It’s been a great pleasure of mine to have been able to watch this game in many places in the past. In my home, out at parties with others, at sports bars, and live in person as both a fan and a member of the credentialed media. As someone who has seen every super bowl since #1, I can attest to you that there have been several great ones, many boring ones, and many just plain bad ones (unless you were a fan of the winning team).
What the time leading up to the super bowl has become however, is just painful. It’s painful to wait the two weeks. To have to deal with and listen to the hype, to deal with the trash talk and the silly questions by the “puesdo” media. I don’t mean hard working sports journalists, radio and television people, no sir. I mean people that have no business being on the asking end of questions in a press conference.
Can we at least get some different questions then what we have seen/heard over and over again the last 40 years? This is where “new” media shines as opposed to old school traditional media outlets. Some of the best questions I have heard from this week’s press coverage have come from those of us who make our make on the “outskirts” of sports media as opposed to those in the forefront. Some of these mainstreamers what to be part of the story as well as report it, that’s why they lean towards controversy to generate readership/listenership.
Clearly these so called “media” people would not be able to write a real “story” about this game without help from a researcher, or several online resources. These are the same people who are lambasting the Internet as the downfall of modern journalism as we know it. But ask anyone and they will tell you that print media is dropping dead, and in order to compete, traditional media must now do and operate the same as we ”new” media types do. I am Proud to have had traditional writing and broadcast training, but I’m also proud to be able to say that I saw this coming so many years ago. One of my former publications was the first Draft Guide to have a computer online BBS, and to use AOL chat to “live update” it’s users of the selections at the draft. I’m also proud to have been among one of the first to “live stream” the Draft in person from Radio city (in 2006). Even Mr. Goodell took notice, because the following year the only people who could actually broadcast video were the NFL itself and ESPN.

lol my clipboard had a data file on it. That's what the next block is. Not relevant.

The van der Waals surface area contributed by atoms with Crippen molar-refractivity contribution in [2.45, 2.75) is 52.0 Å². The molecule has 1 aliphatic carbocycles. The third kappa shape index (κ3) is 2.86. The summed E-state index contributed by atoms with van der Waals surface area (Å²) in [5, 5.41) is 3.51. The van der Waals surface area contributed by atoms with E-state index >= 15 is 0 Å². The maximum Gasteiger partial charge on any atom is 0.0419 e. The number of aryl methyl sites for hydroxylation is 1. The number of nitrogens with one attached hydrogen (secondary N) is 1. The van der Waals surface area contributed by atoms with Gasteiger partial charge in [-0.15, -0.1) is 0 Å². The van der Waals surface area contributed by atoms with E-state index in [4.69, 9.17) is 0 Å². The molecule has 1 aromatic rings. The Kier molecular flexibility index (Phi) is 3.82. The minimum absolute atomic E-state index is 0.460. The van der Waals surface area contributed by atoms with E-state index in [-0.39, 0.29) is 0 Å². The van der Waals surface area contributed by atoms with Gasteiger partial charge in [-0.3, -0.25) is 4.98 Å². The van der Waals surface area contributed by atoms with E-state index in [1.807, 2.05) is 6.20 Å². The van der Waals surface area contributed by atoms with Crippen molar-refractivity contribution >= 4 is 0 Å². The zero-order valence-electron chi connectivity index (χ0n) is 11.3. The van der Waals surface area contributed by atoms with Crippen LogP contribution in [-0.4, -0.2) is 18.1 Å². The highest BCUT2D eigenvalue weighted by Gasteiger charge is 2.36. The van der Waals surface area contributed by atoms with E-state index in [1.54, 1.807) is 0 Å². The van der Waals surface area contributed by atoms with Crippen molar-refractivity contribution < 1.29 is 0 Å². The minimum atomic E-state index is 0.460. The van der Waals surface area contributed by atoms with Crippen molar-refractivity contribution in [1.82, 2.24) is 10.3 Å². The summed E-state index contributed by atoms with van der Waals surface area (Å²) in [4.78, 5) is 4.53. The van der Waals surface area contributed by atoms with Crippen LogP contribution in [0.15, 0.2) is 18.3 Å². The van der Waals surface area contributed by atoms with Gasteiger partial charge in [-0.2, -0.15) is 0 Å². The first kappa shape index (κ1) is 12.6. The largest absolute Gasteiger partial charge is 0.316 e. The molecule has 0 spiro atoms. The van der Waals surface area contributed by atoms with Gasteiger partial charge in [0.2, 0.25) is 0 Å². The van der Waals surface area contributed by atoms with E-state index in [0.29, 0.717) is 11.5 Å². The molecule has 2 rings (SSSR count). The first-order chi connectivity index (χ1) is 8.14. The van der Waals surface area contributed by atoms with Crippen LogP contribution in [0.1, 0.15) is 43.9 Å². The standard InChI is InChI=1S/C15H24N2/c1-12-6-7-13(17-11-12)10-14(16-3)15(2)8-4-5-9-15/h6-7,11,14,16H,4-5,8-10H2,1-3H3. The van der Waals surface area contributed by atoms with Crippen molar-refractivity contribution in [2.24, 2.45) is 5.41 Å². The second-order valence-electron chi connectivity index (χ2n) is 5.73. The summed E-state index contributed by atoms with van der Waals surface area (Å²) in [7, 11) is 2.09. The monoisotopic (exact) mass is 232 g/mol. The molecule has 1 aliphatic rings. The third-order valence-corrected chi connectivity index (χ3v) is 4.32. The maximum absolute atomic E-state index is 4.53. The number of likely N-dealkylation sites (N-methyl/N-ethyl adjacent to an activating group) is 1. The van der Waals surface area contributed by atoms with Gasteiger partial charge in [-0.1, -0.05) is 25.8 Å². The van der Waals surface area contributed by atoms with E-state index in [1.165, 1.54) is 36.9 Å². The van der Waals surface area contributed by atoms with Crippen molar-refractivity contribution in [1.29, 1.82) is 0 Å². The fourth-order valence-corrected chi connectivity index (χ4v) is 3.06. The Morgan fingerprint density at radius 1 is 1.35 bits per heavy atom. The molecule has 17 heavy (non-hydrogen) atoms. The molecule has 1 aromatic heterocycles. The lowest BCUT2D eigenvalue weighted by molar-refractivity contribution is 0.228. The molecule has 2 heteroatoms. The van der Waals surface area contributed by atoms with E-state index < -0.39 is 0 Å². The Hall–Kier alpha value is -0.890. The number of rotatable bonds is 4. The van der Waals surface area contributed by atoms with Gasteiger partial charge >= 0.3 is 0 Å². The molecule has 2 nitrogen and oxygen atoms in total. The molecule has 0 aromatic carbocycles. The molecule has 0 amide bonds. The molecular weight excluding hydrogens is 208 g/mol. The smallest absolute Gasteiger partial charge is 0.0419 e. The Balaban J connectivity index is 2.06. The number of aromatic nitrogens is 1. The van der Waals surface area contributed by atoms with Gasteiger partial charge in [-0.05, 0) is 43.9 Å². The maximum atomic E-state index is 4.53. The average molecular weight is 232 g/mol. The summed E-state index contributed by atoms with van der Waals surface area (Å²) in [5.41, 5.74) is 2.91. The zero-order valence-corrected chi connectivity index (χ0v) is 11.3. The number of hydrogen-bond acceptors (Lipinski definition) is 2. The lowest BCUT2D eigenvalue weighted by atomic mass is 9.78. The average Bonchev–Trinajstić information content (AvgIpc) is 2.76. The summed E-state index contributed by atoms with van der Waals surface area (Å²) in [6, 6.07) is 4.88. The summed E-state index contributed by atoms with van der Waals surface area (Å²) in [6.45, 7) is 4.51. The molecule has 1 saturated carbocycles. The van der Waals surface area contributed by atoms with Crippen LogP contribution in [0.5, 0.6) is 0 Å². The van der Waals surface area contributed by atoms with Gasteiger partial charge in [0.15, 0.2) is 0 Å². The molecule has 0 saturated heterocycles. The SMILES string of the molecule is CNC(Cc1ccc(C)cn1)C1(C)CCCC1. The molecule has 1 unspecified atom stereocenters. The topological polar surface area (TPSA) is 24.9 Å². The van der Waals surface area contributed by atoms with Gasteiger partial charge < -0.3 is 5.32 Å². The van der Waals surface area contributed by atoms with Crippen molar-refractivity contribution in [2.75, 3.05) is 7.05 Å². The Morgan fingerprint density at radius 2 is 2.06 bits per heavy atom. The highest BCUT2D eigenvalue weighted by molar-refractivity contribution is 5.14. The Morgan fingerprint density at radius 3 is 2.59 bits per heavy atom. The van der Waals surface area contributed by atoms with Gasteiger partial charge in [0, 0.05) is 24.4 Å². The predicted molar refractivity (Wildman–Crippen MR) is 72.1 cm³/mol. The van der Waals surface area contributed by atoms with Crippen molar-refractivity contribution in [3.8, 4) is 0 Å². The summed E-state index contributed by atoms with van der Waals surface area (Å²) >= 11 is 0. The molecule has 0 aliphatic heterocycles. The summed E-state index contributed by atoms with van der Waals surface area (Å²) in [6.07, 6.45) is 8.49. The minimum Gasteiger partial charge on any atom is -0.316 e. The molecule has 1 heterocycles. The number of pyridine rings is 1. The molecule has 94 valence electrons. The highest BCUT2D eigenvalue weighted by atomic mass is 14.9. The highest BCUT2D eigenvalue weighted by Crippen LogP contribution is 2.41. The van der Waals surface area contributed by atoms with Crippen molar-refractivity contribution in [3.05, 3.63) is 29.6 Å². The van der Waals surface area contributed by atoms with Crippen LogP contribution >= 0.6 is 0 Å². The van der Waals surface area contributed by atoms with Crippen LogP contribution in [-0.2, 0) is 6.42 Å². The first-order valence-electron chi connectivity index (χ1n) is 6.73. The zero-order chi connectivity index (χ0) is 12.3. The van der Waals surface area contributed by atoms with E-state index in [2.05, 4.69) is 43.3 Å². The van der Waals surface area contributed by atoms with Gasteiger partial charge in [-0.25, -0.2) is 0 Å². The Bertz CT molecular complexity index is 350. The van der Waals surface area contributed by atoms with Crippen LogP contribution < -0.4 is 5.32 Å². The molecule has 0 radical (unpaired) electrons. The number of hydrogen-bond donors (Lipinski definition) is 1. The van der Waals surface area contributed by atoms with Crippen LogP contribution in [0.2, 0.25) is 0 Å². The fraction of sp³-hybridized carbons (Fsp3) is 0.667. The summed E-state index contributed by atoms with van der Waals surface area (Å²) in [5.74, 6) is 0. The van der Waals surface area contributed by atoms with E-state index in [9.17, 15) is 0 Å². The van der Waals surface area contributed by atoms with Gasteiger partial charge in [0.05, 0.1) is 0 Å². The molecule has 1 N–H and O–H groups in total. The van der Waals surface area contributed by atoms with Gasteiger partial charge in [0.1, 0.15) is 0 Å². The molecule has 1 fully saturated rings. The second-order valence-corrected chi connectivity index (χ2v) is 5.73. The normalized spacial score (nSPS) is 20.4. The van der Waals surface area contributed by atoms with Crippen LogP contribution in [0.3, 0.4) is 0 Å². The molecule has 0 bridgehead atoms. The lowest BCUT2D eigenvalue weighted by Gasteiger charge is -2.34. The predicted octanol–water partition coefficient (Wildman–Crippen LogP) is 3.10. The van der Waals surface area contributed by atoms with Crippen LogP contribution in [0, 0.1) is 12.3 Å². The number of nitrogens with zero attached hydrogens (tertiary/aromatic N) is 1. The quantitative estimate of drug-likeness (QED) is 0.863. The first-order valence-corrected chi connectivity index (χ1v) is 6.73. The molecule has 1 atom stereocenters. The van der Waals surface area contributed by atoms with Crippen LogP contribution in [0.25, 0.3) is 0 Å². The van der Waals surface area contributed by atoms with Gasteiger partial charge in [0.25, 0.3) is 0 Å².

But who am I to critique? I’m just a Podcaster/Blogger/ Internet radio host/Independent scout and ex-coach, right? So let’s just hope that tomorrow everyone shuts up, and kick off goes off at 6:27:30 like it’s supposed to. Because it’s about time to enjoy a football game, isn’t it?